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[1046b] [1] it is clear that some of the potencies also will be irrational and some rational. Hence all arts, i.e. the productive sciences, are potencies; because they are principles of change in another thing, or in the artist himself qua other.

Every rational potency admits equally of contrary results, but irrational potencies admit of one result only. E.g., heat can only produce heat, but medical science can produce disease and health. The reason of this is that science is a rational account, and the same account explains both the thing and its privation, though not in the same way; and in one sense it applies to both, and in another sense rather to the actual fact.Therefore such sciences must treat of contraries—essentially of the one, and non-essentially of the other; for the rational account also applies essentially to the one, but to the other in a kind of accidental way, since it is by negation and removal that it throws light on the contrary. For the contrary is the primary privation,1 and this is the removal of that to which it is contrary.2And since contrary attributes cannot be induced in the same subject, and science is a potency which depends upon the possession of a rational formula, and the soul contains a principle of motion, it follows that whereas "the salutary" can only produce health, and "the calefactory" only heat, and "the frigorific" only cold, [20] the scientific man can produce both contrary results.For the rational account includes both, though not in the same way; and it is in the soul, which contains a principle of motion, and will therefore, by means of the same principle, set both processes in motion, by linking them with the same rational account. Hence things which have a rational potency produce results contrary to those of things whose potency is irrational3; for the results of the former are included under one principle, the rational account.It is evident also that whereas the power of merely producing (or suffering) a given effect is implied in the power of producing that effect well , the contrary is not always true; for that which produces an effect well must also produce it, but that which merely produces a given effect does not necessarily produce it well.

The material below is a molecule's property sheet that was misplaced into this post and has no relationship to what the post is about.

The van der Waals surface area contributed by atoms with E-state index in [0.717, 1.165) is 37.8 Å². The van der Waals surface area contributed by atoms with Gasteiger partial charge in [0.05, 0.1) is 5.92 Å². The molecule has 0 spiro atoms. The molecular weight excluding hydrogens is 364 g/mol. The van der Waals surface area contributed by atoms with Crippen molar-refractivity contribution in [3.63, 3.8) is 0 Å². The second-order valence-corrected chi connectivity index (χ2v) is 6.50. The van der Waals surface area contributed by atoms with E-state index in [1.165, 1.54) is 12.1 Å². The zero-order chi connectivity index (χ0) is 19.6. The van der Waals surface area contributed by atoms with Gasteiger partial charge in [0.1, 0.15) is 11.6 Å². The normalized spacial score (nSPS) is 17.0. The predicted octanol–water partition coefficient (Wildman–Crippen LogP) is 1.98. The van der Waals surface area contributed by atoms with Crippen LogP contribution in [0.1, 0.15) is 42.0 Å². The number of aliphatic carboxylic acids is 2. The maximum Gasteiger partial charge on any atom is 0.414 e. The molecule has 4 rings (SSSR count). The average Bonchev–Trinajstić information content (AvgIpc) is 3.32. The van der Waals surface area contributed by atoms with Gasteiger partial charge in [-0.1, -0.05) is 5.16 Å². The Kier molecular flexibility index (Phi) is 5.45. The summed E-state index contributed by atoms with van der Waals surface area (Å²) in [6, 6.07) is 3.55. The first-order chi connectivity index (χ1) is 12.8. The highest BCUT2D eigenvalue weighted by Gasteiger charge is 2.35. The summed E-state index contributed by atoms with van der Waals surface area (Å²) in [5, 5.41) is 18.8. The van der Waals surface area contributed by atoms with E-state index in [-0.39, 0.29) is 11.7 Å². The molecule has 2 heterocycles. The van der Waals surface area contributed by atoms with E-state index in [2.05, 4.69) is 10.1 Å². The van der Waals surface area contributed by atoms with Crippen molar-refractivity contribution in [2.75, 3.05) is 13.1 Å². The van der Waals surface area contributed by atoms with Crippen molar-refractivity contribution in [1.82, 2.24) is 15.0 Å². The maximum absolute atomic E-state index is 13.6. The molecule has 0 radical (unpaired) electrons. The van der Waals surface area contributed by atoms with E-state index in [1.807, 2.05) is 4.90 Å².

There are some, e.g. the Megaric school,4 who say that a thing only has potency when it functions, and that when it is not functioning it has no potency. E.g., they say that a man who is not building cannot build, but only the man who is building, and at the moment when he is building; and similarly in the other cases.It is not difficult to see the absurd consequences of this theory. Obviously a man will not be a builder unless he is building, because "to be a builder" is "to be capable of building"; and the same will be true of the other arts.If, therefore, it is impossible to possess these arts without learning them at some time and having grasped them,

1 Cf. Aristot. Met. 10.4.7.

2 Literally "of the other," i.e. the positive term.

3 The meaning of this awkward sentence is clearly shown in the latter part of 4.

4 Founded by Euclides of Megara, an enthusiastic admirer of Socrates. The Megarics adopted the Eleatic system and developed it along dialectical lines.

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